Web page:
By David Matthews
Overseas students in the UK could be unwitting holders of fake University of Hertfordshire degrees after a man was jailed for forging them, according to police.
Waheed Iqbal was found guilty of seven fraud-related charges after giving five overseas students false certificates when he was the principal of the London College of Computing and Management.
Three victims were given bogus degrees from Hertfordshire by Iqbal, one of whom tried to use the certificate to obtain a visa from the Home Office. Hertfordshire was unaware of the scam.
The government department discovered the fraud after noticing that the dean who signed the certificate had retired in 2003, explained Rhianne Trill, a Metropolitan Police officer who worked on the case.
Iqbal, 58, who was born in Pakistan and was living in Isleworth, Middlesex, was sentenced to two years and six months in prison after being found guilty by a jury at Blackfriars Crown Court in January.
PC Trill said that more of Iqbal’s victims were now coming forward. Two other students were given certificates from the non-existent Liverpool Metropolitan University.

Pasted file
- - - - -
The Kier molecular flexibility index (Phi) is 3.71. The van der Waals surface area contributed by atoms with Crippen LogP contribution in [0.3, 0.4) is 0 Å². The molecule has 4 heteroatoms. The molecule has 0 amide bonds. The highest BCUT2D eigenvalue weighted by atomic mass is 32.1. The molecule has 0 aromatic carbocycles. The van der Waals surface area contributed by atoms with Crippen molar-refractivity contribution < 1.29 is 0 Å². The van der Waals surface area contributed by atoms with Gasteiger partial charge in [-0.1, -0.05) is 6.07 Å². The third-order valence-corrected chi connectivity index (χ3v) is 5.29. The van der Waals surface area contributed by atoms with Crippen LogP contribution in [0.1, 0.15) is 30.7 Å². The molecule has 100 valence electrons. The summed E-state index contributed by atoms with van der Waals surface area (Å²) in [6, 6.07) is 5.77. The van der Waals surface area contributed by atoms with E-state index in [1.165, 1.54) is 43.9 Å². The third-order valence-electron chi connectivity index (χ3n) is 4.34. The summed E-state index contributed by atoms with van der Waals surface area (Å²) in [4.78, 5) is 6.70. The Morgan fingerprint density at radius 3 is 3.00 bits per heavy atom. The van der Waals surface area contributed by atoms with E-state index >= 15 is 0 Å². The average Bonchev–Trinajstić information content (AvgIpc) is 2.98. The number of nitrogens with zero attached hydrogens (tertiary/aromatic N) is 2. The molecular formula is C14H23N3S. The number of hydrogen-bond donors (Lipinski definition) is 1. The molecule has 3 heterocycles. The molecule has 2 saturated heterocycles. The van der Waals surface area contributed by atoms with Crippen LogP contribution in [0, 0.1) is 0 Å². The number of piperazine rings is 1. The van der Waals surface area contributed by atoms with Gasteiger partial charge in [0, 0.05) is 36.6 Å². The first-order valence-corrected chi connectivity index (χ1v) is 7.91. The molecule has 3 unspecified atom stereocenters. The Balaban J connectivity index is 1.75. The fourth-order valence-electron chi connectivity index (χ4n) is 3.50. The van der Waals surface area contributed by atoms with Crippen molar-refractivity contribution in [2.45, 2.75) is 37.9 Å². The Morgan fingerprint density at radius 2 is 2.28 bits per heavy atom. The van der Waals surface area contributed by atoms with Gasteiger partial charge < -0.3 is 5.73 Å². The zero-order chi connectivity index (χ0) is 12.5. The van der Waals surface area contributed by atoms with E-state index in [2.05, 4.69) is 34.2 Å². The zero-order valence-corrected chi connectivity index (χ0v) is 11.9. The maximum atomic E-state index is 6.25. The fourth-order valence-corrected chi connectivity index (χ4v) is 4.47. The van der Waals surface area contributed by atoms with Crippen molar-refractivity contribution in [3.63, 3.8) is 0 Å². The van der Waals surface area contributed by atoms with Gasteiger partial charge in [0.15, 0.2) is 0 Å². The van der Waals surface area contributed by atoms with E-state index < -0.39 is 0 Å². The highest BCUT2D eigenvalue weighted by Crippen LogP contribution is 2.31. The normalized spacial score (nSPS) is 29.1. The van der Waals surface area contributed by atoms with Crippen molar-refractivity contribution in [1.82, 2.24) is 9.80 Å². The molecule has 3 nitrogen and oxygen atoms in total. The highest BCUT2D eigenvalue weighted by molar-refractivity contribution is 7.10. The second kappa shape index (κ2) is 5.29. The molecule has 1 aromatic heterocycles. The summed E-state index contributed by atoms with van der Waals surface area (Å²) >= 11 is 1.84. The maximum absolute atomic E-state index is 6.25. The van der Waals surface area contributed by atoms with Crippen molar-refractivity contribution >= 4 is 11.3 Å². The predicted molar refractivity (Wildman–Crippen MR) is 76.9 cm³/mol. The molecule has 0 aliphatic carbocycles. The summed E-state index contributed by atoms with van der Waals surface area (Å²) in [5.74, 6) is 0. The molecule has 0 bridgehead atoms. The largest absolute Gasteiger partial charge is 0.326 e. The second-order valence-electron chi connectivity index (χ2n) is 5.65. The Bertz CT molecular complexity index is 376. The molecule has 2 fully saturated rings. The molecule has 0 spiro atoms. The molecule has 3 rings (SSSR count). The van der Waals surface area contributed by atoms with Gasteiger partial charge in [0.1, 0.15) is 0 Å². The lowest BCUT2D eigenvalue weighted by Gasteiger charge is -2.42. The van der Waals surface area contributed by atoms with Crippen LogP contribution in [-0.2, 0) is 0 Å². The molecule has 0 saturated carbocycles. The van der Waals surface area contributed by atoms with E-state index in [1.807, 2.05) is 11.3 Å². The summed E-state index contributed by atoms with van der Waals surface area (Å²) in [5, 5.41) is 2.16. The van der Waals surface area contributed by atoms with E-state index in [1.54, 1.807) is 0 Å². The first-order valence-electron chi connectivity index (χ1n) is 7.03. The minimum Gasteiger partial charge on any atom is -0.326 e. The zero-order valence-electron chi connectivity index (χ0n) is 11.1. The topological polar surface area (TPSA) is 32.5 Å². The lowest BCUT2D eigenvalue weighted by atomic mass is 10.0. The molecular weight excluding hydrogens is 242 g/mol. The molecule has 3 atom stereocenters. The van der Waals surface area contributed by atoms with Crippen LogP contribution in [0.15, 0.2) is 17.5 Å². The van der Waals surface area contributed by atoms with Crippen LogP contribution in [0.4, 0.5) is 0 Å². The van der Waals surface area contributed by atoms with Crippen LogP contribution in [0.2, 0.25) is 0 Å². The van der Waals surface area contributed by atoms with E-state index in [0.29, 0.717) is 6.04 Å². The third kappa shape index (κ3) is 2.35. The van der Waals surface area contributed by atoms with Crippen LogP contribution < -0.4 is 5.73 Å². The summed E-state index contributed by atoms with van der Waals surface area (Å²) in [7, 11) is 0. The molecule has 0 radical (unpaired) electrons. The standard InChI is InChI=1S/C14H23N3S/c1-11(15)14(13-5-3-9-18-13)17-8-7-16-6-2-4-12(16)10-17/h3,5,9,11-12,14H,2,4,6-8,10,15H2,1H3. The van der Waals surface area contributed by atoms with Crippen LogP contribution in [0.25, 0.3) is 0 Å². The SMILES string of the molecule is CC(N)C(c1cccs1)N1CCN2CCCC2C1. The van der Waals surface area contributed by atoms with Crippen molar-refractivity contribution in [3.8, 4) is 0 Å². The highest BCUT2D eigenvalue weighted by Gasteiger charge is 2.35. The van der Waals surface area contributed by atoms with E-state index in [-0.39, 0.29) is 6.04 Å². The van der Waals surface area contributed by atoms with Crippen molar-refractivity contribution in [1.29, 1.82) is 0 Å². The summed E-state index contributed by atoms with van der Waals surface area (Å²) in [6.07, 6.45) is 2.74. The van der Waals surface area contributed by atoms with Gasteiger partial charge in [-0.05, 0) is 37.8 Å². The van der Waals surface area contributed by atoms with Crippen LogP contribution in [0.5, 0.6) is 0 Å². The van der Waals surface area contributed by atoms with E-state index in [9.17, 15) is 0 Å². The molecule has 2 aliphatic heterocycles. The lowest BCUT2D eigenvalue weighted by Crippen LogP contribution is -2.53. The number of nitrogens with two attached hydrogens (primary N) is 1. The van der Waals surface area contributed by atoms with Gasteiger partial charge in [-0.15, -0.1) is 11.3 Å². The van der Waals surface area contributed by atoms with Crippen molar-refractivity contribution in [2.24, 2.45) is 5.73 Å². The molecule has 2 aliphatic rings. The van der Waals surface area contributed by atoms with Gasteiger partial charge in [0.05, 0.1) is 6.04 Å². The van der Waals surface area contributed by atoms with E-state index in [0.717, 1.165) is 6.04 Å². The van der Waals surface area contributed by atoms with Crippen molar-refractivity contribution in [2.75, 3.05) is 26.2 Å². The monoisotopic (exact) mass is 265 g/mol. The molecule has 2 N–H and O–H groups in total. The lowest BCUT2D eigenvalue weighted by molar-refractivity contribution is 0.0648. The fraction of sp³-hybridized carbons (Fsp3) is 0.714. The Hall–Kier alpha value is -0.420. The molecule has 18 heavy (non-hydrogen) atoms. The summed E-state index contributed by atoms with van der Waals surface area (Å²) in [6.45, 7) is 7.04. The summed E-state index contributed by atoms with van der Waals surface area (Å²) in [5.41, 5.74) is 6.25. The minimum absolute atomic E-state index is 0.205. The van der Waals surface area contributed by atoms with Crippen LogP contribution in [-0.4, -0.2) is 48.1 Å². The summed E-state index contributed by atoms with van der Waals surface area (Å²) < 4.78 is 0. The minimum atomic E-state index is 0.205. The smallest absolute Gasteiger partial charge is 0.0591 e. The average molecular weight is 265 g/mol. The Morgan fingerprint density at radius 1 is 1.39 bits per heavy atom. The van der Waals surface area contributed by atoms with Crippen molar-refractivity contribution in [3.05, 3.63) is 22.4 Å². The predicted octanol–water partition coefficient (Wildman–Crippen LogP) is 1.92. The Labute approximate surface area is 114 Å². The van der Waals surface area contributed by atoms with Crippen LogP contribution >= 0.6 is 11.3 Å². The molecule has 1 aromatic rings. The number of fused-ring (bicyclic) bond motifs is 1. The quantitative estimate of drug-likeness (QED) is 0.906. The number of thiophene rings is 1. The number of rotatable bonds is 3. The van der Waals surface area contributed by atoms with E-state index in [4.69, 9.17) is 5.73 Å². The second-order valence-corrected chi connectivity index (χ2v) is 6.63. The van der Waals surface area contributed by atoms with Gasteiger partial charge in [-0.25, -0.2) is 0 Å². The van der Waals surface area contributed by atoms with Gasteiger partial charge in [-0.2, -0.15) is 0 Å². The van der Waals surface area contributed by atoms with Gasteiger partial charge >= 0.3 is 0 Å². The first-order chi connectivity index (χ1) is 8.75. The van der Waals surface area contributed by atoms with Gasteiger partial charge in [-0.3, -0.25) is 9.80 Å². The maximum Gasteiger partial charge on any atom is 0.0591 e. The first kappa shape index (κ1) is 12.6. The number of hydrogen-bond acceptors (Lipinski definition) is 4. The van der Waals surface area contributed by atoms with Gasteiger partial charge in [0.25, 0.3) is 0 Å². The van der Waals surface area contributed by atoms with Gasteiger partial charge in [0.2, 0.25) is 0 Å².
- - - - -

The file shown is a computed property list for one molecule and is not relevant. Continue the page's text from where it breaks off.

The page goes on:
PC Trill said that the victims may have been “slightly naive”, but added that the London College of Computing and Management had been officially recognised by the British Accreditation Council and had a website and “all the facilities”.
She added that many students at the college had obtained other qualifications entirely legitimately.
The BAC stopped accrediting the college in 2009 after it found evidence that it was “no longer upholding the scheme’s standards”, according to Gina Hobson, the council’s chief executive, who assisted the police with the investigation.
PC Trill said that there was “no reason for [the BAC] to doubt what Dr Iqbal was up to”, adding that no university was aware of the scam before the police were alerted.
Iqbal was also a senior member of staff at the London College of Excellence.
He obtained a doctorate from Fairleigh Dickinson University in the US via distance learning.
Times Higher Education was unable to contact the London College of Computing and Management and the London College of Excellence. The police said that both institutions appeared to have closed down.